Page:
The Importance of Physical Activity for the Development of Kids, Teens, and Young Adults During the Pandemic

Sabine Combrie, PT, CST
July 28, 2022 / 5 mins read

As we gradually get out of the dark, lock-down days of the pandemic, let’s remember that during this period kids, teens, and young adults have had to invent new ways to socialize and get through their traditional physical development phase.

I’m a physical therapist who treats kids and teens. Unfortunately, since the pandemic began, I have seen an increase in young adults with posture problems, physical pain or discomfort, and difficulties in feeling comfortable with their bodies.

Some of the symptoms they have been experiencing are usually found in the older population, so I questioned my patients.

Not Enough Daily Physical Activity

First, during lock-down, kids and teens did not go to school and walk the average that they should every day. I suggested to each of them that they – whenever possible – take a walk around their block at least once a day. But I noticed that the motivation decreased over time.

While most children are now back to school and able to resume a more normal life with some daily physical activity, they need to re-learn how to move and not feel body awkwardness and discomfort.

Increased Socializing Through Technology

Teens need to socialize and enhance their social skills, but in this era of technology, a lot of socializing happens through computers and phones -- the same devices which became necessary tools to study or work while we were stuck at home.

Young people ended up spending way more time on technology than they should for the body’s well-being. It brought them all types of physical discomforts, such as chronic neck tightness, chronic headaches, back weakness, core weakness, and tightness of the hips and legs.

Some of them tried to adapt their workstation, chair, or support. Sometimes they couldn’t even sit at their desks anymore, as it was too painful.

With all of these discomforts, it gets easy to fall into a chronic pain and weakness pattern.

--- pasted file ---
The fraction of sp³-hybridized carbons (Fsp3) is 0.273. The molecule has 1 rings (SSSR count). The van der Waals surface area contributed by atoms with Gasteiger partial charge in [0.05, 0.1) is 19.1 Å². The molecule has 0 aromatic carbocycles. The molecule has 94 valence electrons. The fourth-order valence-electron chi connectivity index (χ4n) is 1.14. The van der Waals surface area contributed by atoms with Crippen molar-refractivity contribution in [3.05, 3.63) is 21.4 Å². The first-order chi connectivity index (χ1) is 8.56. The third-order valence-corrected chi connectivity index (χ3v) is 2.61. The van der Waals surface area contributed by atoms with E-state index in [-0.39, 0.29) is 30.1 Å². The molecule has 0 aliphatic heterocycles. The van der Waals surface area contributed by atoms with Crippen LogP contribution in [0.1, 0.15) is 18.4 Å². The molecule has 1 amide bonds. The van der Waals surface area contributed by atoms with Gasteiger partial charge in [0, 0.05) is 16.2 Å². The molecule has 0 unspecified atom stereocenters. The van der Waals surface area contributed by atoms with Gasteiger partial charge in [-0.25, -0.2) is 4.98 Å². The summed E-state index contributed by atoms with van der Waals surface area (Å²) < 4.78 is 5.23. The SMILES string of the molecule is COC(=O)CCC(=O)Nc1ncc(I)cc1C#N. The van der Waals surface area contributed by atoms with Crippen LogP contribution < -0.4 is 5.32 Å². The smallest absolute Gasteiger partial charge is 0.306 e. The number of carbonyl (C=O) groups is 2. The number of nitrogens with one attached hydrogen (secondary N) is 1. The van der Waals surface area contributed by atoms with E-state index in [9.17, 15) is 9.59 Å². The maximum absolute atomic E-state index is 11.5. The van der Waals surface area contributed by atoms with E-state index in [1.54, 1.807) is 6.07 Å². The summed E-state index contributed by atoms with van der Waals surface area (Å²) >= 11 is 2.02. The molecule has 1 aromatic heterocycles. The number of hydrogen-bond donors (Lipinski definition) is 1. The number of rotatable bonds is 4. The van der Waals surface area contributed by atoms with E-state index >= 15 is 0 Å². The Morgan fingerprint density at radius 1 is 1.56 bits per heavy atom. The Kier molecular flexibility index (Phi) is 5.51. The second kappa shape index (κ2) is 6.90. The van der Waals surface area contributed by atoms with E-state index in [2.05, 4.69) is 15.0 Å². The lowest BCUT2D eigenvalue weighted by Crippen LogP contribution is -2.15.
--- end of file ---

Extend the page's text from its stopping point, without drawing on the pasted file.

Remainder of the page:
Getting A Healthy Body Back

Parents often ask me for advice on how to help their children get their healthy body back.

Well, I know that to motivate a teen is not always that easy!

I recommend communicating with your children. Encourage them to reduce the use of technology to make time for outdoor activities. Even just a quick walk outside every day, if possible, is beneficial.

I also suggest incorporating short and easy body positioning and stretching exercises into their daily routines (easy hip mobility and back postural exercises, for example).

Breathing exercises are particularly important. The diaphragmatic muscle, attached to the lower rib cage and mid back vertebrae, is the major muscle of respiration. I call it the “center key of the body.”

It is a large, dome-shaped muscle that contracts mostly involuntarily, but needs to be reactivated regularly to avoid upper breathing pattern, stress, and upper back tightness.

Muscle strengthening exercises are extremely helpful. They don’t need to be repetitive or overly complicated (otherwise nobody would be motivated to do them).

When sitting, they should be sure to regularly check their body position for better body awareness and make adjustments if needed.

But mostly, I recommend changing position (sitting, standing, walking, or even lying down), throughout the day.

Fun physical activities are important for body development, and also contribute to an improved mind-body connection. Any sport is helpful, but theatre, singing, art, or any activity that encourages the body to move will contribute.

As I said earlier, now that we are out of the lock-down situation, I hope everyone will gradually get better, as we patiently help young people catch up on the lost time and get their healthy bodies back.